Political Theology


Give the King Thy Judgments, O LORD (Part II)

In the previous post, we looked at the context in which Constantine ruled by highlighting the significant events of his rise and reign.  Constantine’s Reforms Having set out the events that shaped Constantine’s historical context, the reforms and policies of his reign must be considered in this light. First, Constantine made reforms in the law…


Kinism and Wolfe’s Case for Christian Nationalism

When my review of Stephen Wolfe’s The Case for Christian Nationalism was published, Fr. Ben Jefferies—a former member of the Liturgy Task Force of the Anglican Church in North America, and a once frequent contributor to The North American Anglican who cut ties after my review was not retracted—posted a comment calling both the book…


The Future of Anglican Political Theology

Political theology is the order of the day, and my, does it make people emotional. Different tribes of Protestants denounce each other for being un-American, or theocratic, or giving away the gospel in search of power. The war is not even between denominations; even within Calvinist churches and their Baptist adjutants in the United States,…


Civics, Civility, and the Church

Editor’s note: this essay is based on a homily for Independence Day preached by the author at All Saints Anglican Church in San Antonio TX, a parish that uses the American 1928 Book of Common Prayer The role of individual Christians and of the Church in civil and political life is often a matter of…


The Reformers on Civil Government

Legitimate discourse on the role of the civil magistrate in modern life is range bound between classical liberalism on the political right and progressive liberalism on the political left. The two sides of the liberal coin hold to different perspectives on the role of government in society but share a common telos in what they…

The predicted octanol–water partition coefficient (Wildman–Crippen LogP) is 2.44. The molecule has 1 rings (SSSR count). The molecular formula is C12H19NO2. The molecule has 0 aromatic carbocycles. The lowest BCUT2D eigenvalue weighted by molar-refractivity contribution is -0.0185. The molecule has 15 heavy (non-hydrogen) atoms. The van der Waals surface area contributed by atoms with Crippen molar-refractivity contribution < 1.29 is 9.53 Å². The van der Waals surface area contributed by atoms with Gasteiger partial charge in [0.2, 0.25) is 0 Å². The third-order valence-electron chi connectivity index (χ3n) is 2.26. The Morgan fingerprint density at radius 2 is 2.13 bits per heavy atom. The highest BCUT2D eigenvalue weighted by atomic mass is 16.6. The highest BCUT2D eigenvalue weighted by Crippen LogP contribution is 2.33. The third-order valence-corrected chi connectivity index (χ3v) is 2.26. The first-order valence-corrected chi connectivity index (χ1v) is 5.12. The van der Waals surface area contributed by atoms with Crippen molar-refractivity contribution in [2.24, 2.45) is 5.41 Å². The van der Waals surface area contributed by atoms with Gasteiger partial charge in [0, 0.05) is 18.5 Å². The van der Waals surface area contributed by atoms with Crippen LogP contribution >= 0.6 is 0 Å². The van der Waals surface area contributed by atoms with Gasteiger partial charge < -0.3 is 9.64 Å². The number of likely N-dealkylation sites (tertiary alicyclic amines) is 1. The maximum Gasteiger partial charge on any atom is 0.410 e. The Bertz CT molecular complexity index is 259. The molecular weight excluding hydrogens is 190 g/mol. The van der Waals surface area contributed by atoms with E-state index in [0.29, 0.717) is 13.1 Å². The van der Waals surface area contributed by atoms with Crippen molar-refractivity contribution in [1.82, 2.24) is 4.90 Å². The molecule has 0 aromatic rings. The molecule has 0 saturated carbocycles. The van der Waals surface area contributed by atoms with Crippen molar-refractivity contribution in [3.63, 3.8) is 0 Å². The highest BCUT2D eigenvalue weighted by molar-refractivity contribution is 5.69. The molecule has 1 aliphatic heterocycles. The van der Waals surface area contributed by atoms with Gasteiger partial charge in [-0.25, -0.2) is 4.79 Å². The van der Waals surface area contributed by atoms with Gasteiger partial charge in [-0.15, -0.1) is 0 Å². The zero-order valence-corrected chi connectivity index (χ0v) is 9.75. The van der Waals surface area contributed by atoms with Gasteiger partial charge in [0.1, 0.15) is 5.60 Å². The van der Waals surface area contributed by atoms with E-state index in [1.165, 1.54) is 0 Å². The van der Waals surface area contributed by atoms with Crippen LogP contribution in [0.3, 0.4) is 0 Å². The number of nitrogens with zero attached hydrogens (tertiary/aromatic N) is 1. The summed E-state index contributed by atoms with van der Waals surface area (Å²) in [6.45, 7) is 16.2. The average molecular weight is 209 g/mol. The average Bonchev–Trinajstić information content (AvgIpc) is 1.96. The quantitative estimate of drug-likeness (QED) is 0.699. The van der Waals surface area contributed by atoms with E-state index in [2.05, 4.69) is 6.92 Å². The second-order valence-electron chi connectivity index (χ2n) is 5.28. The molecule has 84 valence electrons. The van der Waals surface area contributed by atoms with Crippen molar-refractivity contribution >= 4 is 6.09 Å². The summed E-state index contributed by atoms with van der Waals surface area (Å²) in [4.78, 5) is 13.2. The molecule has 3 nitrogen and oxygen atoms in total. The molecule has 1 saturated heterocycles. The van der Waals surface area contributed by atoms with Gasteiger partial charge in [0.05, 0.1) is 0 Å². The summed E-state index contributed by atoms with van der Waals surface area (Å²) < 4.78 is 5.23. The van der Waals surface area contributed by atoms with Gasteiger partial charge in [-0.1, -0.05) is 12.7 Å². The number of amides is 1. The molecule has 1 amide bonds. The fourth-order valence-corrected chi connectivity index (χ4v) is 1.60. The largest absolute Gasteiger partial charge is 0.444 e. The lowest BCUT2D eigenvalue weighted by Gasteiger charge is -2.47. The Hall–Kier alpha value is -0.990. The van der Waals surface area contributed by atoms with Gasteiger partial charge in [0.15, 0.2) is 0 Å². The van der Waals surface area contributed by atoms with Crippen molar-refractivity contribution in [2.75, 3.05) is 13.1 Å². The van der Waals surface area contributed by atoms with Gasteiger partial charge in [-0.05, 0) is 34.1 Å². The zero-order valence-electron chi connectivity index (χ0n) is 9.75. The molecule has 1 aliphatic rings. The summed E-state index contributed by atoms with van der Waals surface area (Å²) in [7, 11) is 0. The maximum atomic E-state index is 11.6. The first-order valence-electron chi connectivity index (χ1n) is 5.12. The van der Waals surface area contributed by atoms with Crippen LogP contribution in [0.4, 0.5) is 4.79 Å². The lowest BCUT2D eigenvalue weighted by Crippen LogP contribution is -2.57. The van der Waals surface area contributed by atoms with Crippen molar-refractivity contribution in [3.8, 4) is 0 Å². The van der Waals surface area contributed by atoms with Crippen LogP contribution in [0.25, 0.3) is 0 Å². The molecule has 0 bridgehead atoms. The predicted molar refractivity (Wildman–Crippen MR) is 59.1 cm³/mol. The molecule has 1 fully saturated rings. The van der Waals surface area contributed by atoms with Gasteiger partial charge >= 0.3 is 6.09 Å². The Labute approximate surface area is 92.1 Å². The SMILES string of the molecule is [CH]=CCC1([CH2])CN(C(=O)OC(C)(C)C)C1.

Canon Law and the Ecclesiastical Leviathan

In his classic 1987 book Crisis and Leviathan, economic historian Robert Higgs convincingly argued that the vast growth in the size and scope of the American government over the course of the twentieth century was due primarily to government actions taken in response to national emergencies. Higgs identifies critical events such as the Great Depression,…


Exchanging Two Swords for Two Kingdoms

Reforming the Bright Ages   Social historian R.W. Southern defined the Middle Ages as “the period in Western European history when the church could reasonably claim to be the one true state, and when men acted on the assumption that the church had an overriding political authority.”[1] For most moderns, the Middle Ages provide a…


Anglican Political Theology

James Clark recently reviewed The Case for Christian Nationalism at The North American Anglican. He rightly noted that “contemporary effort to formulate an alternative political vision to liberal democracy has been underway for some time now” and that “much of the constructive literature thus far has been produced by Roman Catholics, with little comparable work…


Bishop William White: Anglican Patriot

Piety, Freedom, and the American Revolution in the Ecclesiology of Bishop William White Often, for American Anglicans, there is an awkward disjuncture between their faith and history. Despite the fact that the Episcopal Church has had a strong presence in American history, the rationale to become or remain an Anglican has increasingly evaporated. Often the…

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